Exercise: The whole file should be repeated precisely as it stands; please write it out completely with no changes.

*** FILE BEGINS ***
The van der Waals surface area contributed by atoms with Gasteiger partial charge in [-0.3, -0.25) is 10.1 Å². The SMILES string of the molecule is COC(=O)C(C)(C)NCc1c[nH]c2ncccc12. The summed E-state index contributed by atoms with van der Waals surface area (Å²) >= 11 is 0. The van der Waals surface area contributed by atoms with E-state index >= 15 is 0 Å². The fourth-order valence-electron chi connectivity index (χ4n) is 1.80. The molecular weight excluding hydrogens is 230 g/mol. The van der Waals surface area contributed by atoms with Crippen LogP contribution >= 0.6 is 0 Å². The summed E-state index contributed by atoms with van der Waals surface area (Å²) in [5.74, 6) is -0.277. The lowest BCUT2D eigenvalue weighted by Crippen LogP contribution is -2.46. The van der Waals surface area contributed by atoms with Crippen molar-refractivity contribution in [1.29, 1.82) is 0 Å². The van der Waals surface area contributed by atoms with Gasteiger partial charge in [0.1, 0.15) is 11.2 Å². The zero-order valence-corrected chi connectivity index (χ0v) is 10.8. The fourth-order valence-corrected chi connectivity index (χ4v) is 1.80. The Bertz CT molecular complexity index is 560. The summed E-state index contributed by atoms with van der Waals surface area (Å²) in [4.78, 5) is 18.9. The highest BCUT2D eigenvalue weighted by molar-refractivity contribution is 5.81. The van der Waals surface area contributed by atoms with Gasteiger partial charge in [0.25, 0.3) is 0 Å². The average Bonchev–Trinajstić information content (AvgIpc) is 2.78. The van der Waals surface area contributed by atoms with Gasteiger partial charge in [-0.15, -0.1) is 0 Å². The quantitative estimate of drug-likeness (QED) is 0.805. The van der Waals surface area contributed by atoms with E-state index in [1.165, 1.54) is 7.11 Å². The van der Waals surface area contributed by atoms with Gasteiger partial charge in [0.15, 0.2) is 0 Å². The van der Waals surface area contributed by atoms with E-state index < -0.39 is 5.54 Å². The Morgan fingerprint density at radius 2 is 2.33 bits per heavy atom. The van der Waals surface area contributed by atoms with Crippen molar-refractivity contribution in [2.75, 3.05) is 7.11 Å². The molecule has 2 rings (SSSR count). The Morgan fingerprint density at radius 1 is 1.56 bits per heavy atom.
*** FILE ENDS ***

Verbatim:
The van der Waals surface area contributed by atoms with Gasteiger partial charge in [-0.3, -0.25) is 10.1 Å². The SMILES string of the molecule is COC(=O)C(C)(C)NCc1c[nH]c2ncccc12. The summed E-state index contributed by atoms with van der Waals surface area (Å²) >= 11 is 0. The van der Waals surface area contributed by atoms with E-state index >= 15 is 0 Å². The fourth-order valence-electron chi connectivity index (χ4n) is 1.80. The molecular weight excluding hydrogens is 230 g/mol. The van der Waals surface area contributed by atoms with Crippen LogP contribution >= 0.6 is 0 Å². The summed E-state index contributed by atoms with van der Waals surface area (Å²) in [5.74, 6) is -0.277. The lowest BCUT2D eigenvalue weighted by Crippen LogP contribution is -2.46. The van der Waals surface area contributed by atoms with Crippen molar-refractivity contribution in [1.29, 1.82) is 0 Å². The van der Waals surface area contributed by atoms with Gasteiger partial charge in [0.1, 0.15) is 11.2 Å². The zero-order valence-corrected chi connectivity index (χ0v) is 10.8. The fourth-order valence-corrected chi connectivity index (χ4v) is 1.80. The Bertz CT molecular complexity index is 560. The summed E-state index contributed by atoms with van der Waals surface area (Å²) in [4.78, 5) is 18.9. The highest BCUT2D eigenvalue weighted by molar-refractivity contribution is 5.81. The van der Waals surface area contributed by atoms with Gasteiger partial charge in [0.25, 0.3) is 0 Å². The average Bonchev–Trinajstić information content (AvgIpc) is 2.78. The van der Waals surface area contributed by atoms with Gasteiger partial charge in [-0.15, -0.1) is 0 Å². The quantitative estimate of drug-likeness (QED) is 0.805. The van der Waals surface area contributed by atoms with E-state index in [1.165, 1.54) is 7.11 Å². The van der Waals surface area contributed by atoms with Gasteiger partial charge in [0.15, 0.2) is 0 Å². The van der Waals surface area contributed by atoms with E-state index < -0.39 is 5.54 Å². The Morgan fingerprint density at radius 2 is 2.33 bits per heavy atom. The van der Waals surface area contributed by atoms with Crippen molar-refractivity contribution in [2.75, 3.05) is 7.11 Å². The molecule has 2 rings (SSSR count). The Morgan fingerprint density at radius 1 is 1.56 bits per heavy atom.